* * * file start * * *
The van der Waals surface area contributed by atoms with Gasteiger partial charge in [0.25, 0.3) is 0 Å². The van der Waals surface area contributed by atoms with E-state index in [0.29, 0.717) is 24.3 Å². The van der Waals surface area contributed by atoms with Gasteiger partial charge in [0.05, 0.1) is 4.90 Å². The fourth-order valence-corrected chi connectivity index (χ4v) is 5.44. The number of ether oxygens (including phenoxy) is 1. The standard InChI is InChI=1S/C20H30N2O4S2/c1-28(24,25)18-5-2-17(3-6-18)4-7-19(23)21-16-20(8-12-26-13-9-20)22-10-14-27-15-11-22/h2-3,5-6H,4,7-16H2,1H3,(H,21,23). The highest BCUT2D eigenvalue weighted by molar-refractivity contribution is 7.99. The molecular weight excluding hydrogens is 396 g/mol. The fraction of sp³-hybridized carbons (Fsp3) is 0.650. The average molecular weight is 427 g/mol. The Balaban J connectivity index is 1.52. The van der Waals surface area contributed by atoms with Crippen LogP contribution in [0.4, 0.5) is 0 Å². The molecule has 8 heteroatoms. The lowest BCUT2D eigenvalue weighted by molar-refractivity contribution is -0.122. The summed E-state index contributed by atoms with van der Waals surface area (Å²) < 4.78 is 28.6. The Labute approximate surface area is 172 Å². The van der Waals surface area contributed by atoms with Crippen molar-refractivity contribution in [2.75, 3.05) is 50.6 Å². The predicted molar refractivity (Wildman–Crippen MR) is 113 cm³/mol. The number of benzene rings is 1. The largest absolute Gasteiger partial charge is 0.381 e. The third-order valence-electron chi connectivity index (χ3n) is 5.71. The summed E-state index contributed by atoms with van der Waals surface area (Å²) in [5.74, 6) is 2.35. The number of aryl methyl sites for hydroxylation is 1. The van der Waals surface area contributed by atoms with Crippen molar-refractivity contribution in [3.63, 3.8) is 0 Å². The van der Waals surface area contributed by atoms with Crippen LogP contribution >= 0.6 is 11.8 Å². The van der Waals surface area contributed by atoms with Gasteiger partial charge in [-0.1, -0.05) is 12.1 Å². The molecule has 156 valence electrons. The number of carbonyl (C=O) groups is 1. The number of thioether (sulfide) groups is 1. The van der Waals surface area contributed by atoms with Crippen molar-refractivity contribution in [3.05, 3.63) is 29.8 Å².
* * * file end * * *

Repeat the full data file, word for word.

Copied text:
The van der Waals surface area contributed by atoms with Gasteiger partial charge in [0.25, 0.3) is 0 Å². The van der Waals surface area contributed by atoms with E-state index in [0.29, 0.717) is 24.3 Å². The van der Waals surface area contributed by atoms with Gasteiger partial charge in [0.05, 0.1) is 4.90 Å². The fourth-order valence-corrected chi connectivity index (χ4v) is 5.44. The number of ether oxygens (including phenoxy) is 1. The standard InChI is InChI=1S/C20H30N2O4S2/c1-28(24,25)18-5-2-17(3-6-18)4-7-19(23)21-16-20(8-12-26-13-9-20)22-10-14-27-15-11-22/h2-3,5-6H,4,7-16H2,1H3,(H,21,23). The highest BCUT2D eigenvalue weighted by molar-refractivity contribution is 7.99. The molecular weight excluding hydrogens is 396 g/mol. The fraction of sp³-hybridized carbons (Fsp3) is 0.650. The average molecular weight is 427 g/mol. The Balaban J connectivity index is 1.52. The van der Waals surface area contributed by atoms with Crippen LogP contribution in [0.4, 0.5) is 0 Å². The molecule has 8 heteroatoms. The lowest BCUT2D eigenvalue weighted by molar-refractivity contribution is -0.122. The summed E-state index contributed by atoms with van der Waals surface area (Å²) < 4.78 is 28.6. The Labute approximate surface area is 172 Å². The van der Waals surface area contributed by atoms with Crippen molar-refractivity contribution in [2.75, 3.05) is 50.6 Å². The predicted molar refractivity (Wildman–Crippen MR) is 113 cm³/mol. The number of benzene rings is 1. The largest absolute Gasteiger partial charge is 0.381 e. The third-order valence-electron chi connectivity index (χ3n) is 5.71. The summed E-state index contributed by atoms with van der Waals surface area (Å²) in [5.74, 6) is 2.35. The number of aryl methyl sites for hydroxylation is 1. The van der Waals surface area contributed by atoms with Crippen molar-refractivity contribution in [3.63, 3.8) is 0 Å². The van der Waals surface area contributed by atoms with Crippen LogP contribution >= 0.6 is 11.8 Å². The van der Waals surface area contributed by atoms with Gasteiger partial charge in [-0.1, -0.05) is 12.1 Å². The molecule has 156 valence electrons. The number of carbonyl (C=O) groups is 1. The number of thioether (sulfide) groups is 1. The van der Waals surface area contributed by atoms with Crippen molar-refractivity contribution in [3.05, 3.63) is 29.8 Å².